Libya played a huge role in their vision. Muammar Qaddafi gave the IRA over 150 tons of weapons and over 5 tons of Semtex, the deadly plastic explosive, for them to use in their war against the British. The IRA then set up four separate missions over the next two years to smuggle such huge amounts of weaponry into the small island country of Ireland. Next, the IRA sent selected IRA volunteers to Libya to receive training in high-powered Russian machine guns and SAM-7’s (surface-to-air-missile launchers) that Qaddafi had gifted them. Meanwhile back in Ireland, sophisticated underground firing ranges, some lined with concrete and sound proofed were built all over the country for local units to train.
The IRA Tet Offensive would not happen until the final shipment of weapons, carried on the Eksund, had arrived. Their plan once the weapons did arrive was to launch an all-out assault on the British army units stationed in the north of Ireland. The Offensive would begin with IRA units taking specific spots of the border from British troops. Next the SAM-7’s would take down British army helicopters from the skies. With British air support shut down, they would be forced, so went the logic, to engage with the IRA on the ground. The IRA planned to use the heavy-duty Russian machine guns and rocket launchers to attack armored British vehicles. Happening concurrently would be the “spectaculars” that would destroy British naval support. The IRA were going to blow up a ship in Belfast harbor, blocking access to the city from the sea, while IRA motorboats, equipped with the huge Russian machine guns, attacked attack British naval boats that tried to enter Belfast.
The Provisional IRA’s intention for their Tet Offensive was to be as earth shattering as possible. They wanted people to turn on the radio one morning and think the world was going to end. This, of course, never happened. And Moloney told me in our interview why he thinks it did not happen.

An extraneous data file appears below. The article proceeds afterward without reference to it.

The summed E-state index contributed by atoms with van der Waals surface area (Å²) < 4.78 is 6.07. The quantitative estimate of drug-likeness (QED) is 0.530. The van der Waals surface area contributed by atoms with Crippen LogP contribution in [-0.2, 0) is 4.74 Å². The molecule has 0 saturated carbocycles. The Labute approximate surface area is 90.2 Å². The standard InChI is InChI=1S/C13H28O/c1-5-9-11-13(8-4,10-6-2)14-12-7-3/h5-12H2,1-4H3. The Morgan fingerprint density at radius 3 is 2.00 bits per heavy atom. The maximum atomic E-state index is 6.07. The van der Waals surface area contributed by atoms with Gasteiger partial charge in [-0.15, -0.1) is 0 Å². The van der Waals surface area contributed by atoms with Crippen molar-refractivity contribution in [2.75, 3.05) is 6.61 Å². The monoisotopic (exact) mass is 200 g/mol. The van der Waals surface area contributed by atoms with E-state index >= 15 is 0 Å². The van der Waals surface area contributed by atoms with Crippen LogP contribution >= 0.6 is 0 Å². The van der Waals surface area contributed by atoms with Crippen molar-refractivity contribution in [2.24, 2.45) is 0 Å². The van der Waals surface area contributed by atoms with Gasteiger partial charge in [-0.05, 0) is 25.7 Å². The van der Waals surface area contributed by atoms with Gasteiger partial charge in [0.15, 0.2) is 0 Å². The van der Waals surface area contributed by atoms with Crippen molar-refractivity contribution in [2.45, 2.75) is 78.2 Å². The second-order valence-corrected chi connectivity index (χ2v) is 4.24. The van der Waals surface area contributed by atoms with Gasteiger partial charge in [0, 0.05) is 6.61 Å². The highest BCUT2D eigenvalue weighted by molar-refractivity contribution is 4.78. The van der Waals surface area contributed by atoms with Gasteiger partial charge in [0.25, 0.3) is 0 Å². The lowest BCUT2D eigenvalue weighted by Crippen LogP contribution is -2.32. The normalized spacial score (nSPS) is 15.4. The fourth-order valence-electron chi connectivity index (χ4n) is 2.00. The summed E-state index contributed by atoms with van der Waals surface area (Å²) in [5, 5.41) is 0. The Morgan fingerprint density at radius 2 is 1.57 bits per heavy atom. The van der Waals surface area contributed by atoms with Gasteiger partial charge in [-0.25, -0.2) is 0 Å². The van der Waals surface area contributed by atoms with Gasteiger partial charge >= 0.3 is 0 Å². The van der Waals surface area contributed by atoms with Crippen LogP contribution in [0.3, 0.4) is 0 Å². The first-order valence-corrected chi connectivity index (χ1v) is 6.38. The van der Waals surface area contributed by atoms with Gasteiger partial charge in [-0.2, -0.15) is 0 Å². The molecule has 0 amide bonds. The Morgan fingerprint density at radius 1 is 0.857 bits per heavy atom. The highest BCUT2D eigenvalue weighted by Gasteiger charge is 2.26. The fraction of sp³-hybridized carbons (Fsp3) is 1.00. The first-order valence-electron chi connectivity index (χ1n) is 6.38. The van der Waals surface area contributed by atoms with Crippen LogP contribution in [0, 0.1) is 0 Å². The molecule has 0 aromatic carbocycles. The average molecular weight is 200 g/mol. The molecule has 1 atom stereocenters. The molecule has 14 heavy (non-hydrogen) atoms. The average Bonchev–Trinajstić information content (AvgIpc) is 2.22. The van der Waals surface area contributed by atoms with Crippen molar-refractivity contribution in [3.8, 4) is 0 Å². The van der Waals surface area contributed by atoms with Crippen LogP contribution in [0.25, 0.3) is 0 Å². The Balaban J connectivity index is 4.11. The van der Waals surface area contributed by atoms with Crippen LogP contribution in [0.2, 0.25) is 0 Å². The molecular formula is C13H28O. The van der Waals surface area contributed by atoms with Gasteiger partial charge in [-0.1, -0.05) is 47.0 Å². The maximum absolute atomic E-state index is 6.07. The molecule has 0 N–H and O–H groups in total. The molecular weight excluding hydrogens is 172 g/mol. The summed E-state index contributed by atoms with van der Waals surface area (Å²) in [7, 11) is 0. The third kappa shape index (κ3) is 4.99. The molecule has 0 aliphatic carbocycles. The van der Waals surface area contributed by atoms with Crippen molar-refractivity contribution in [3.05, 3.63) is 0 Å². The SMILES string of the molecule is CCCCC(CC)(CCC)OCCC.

In our interview Moloney told me that he was the first journalist to report that there had been an informer positioned at the IRA’s highest levels who sabotaged that mission. Before Moloney wrote about it, no one had ever heard that before. Moloney believes that the bust of the Eksund set the trajectory of the rest of the Troubles, and the IRA’s eventual decision to put down the gun and dive into politics to achieve Irish unity.
Moloney explains in the interview, that it is inevitable to have a volunteer clandestine organization like the IRA that had been at war with the British for over two decades to have become riddled with spies and informers. To combat such tactics the IRA created a new, smaller more secretive cell structure and they created a special unit that would sniff out the informers. The problem was that the head of the informer investigation unit of the IRA was himself a British spy!
There is little doubt that still much of the Troubles is hardly known. Many people, from British intelligence to high-ranking members of the Provisional IRA and Sinn Fein both appear to resist the whole truth of the Troubles to emerge.
The interview ends with a simple affirmation of how important it is for people to study history. There is much to be learned from studying Irish History, in general, and The Troubles, more specially. There are few voices as through and dedicated as Ed Moloney’s
I hope you all enjoy the interview